Henry Homeyer: tips for extending the life of your tools

By Henry Homeyer
©2019 Telegraph Publishing LLC

By now most of us have put our gardens to bed – or done as much as we will this season. The morning of the first snow storm I finished cutting back the perennials in my last two flower beds. Whew, just in time. The vegetable garden has long been cleaned up, weeded and mulched with fall leaves. Only the kale is still standing, and I will continue to pick and eat it.

What I have not done, and am betting you have not done either, is to get all my tools ready for winter. It’s always one of the last thing I do before my annual hibernation. This is a good time to work on your tools.

Fuel stabiliser will help your small engines start in the spring.

First, anything with a gas engine needs to have fuel stabilizer put into the gas tank to keep the engine from getting clogged up with gunk over the winter. And if you can buy gas without ethanol in it, that stuff is better than ordinary gas. But stabilizer really cuts down on the hassle of starting your mower or chain saw, come spring. The bottle will tell you how much to use. Run the engine for 5 minutes after you add it.

It’s time to clean off the dead grass that accumulates under the deck of your lawnmower. If possible, tip your mower on its side to clean off the gunk with a putty knife or gardening tool. Or just reach in through the place it shoots out the grass and scrape off as much as possible. What you don’t want is accumulated gunk that holds moisture, causing your mower to rust.

I know that some mowers also have ports where you can attach a hose to blast the grass off (my riding mower came with one) but I find they don’t really do the job – especially if you don’t do it every time you use the machine.

In the past I have had mice nest in the air filter of my riding mower. Now I put a handful of mothballs in an old sock, and place it over the air filter and that deters them.

As a man of certain age – past 70 that is – most of my tools have wooden handles. Yes, I have tried those new-fangled fiberglass-handled tools, but don’t like them. Some of my tools were used by my grandfather and/or my parents before me. I treasure them knowing that 3 generations of sweat has seeped into the wood, giving the tools a nice dark polished look. That patina is enhanced by an annual application of boiled linseed oil.

60 year-old shovel ready for annual linseed oil treatment.

Late each fall I take some time to polish the wooden handles of my hand tools and sharpen the blades, where appropriate. Using medium to fine grit sandpaper I rub out any rough spots or potential splinters on the wooden handles. Then I polish the handles a little more with some fine steel wool and wipe them clean. Lastly, I use a paintbrush to apply several coats of hot linseed oil and let it soak in. That keeps the handles from drying out. A well-oiled handle rarely breaks or gives splinters.

My father always painted some red “Rustoleum” paint on the metal parts of garden tools to make them easier to find and to identify them as his. I found one of his old shovels in the back of the barn and saw that the handle was dry and cracked – I had not used it or maintained it in years. I sandpapered the many rough spots before polishing with steel wool and the applying 3 coats of linseed oil. I just kept reapplying the oil until it stopped soaking in.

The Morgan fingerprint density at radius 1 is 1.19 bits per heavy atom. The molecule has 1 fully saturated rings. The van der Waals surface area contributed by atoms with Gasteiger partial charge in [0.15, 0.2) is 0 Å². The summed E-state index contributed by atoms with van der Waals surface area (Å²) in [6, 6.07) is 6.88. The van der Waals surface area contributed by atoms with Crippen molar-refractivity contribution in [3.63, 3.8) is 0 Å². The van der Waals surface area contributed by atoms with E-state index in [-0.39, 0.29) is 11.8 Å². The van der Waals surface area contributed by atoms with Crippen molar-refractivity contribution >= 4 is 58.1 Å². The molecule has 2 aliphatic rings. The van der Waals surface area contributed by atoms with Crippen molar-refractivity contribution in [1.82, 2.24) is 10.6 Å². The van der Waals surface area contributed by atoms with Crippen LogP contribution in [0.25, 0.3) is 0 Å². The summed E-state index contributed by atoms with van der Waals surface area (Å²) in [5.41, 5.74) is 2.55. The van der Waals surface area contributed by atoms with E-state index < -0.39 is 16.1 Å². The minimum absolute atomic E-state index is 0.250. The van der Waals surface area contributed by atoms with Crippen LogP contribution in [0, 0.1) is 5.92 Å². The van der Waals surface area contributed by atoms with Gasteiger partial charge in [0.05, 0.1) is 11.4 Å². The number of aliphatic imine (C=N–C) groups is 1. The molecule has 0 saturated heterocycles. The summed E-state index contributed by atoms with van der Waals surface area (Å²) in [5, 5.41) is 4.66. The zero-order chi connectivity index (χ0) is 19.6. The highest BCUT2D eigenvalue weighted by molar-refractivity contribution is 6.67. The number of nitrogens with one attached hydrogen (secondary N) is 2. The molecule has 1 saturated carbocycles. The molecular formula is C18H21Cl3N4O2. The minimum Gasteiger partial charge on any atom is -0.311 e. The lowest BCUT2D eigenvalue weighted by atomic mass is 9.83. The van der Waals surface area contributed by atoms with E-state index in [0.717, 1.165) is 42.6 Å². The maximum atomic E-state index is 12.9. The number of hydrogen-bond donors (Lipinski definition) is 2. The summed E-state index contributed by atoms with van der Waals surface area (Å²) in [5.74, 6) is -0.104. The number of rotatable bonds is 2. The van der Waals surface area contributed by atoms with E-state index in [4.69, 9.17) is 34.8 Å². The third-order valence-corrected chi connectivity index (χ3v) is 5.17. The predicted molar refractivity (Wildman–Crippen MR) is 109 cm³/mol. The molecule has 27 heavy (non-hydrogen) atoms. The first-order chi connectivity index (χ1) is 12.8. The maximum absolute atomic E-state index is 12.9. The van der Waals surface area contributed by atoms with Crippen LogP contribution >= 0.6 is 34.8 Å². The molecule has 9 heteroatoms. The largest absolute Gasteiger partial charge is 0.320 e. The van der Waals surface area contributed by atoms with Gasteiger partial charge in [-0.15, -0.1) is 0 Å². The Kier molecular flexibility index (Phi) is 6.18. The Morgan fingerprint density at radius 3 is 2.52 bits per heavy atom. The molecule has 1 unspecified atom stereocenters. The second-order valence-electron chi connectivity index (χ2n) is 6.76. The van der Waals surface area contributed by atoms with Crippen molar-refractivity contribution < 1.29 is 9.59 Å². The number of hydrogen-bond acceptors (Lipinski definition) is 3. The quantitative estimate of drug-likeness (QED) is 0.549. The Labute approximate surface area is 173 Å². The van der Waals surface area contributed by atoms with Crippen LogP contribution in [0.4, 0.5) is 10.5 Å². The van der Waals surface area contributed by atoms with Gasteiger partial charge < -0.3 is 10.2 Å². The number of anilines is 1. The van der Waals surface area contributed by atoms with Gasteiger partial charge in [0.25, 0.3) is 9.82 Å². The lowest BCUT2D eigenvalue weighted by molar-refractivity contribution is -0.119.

A wire brush is a good tool for cleaning up the metal blades of tools – I use one to get off rust. After that, I use a rag with a little linseed oil on it to oil the metal. Something like WD-40 would work, too, and even get off some rust, but I don’t particularly want to introduce chemicals and petroleum products to my soil next spring – even in small quantities.

Modern hand tools like these CobraHead weeders rarely have wooden handles.

Hoes and shovels work best when kept sharp. You can sharpen them on a bench grinder or with a rough file or a whetstone. I have a grinder with a stone wheel, but rarely use it – it’s too easy to take off too much metal. Before sharpening a tool, study the angle of the blade – hoes and shovels are only sharpened on one side (the inside) and all you need to do is mimic the original angle, drawing the stone or file over the blade in consistent, even strokes.

Now, as for hand tools, most have plastic handles that require no maintenance, and edges of steel so tough that sharpening is not required. But it makes sense to wipe off accumulated grime with a cloth and get any dirt off the blades before retiring them for winter.

Cleaning up my machines and tools is not very high on my list of fun things to do on a Saturday morning. But I recognize that doing so will extend their lives and, for wood-handled tools, add to my enjoyment of them next spring. So have at it. Your grandchildren may use some of your tools one day – if you keep them well maintained.

Henry lives and gardens in Cornish Flat, NH. Reach him at henry.homeyer@comcast.net. He is available to talk to your garden club or other group.

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Filed Under: Community and Arts LifeHenry Homeyer's Notes from the Garden

About the Author: Henry Homeyer is a lifetime organic gardener living in Cornish Flat, N.H. He is the author of four gardening books including The Vermont Gardener's Companion. You may reach him by e-mail at henry.homeyer@comcast.net or by snail mail at PO Box 364, Cornish Flat, N.H. 03746. Please include a SASE if you wish an answer to a question by mail.

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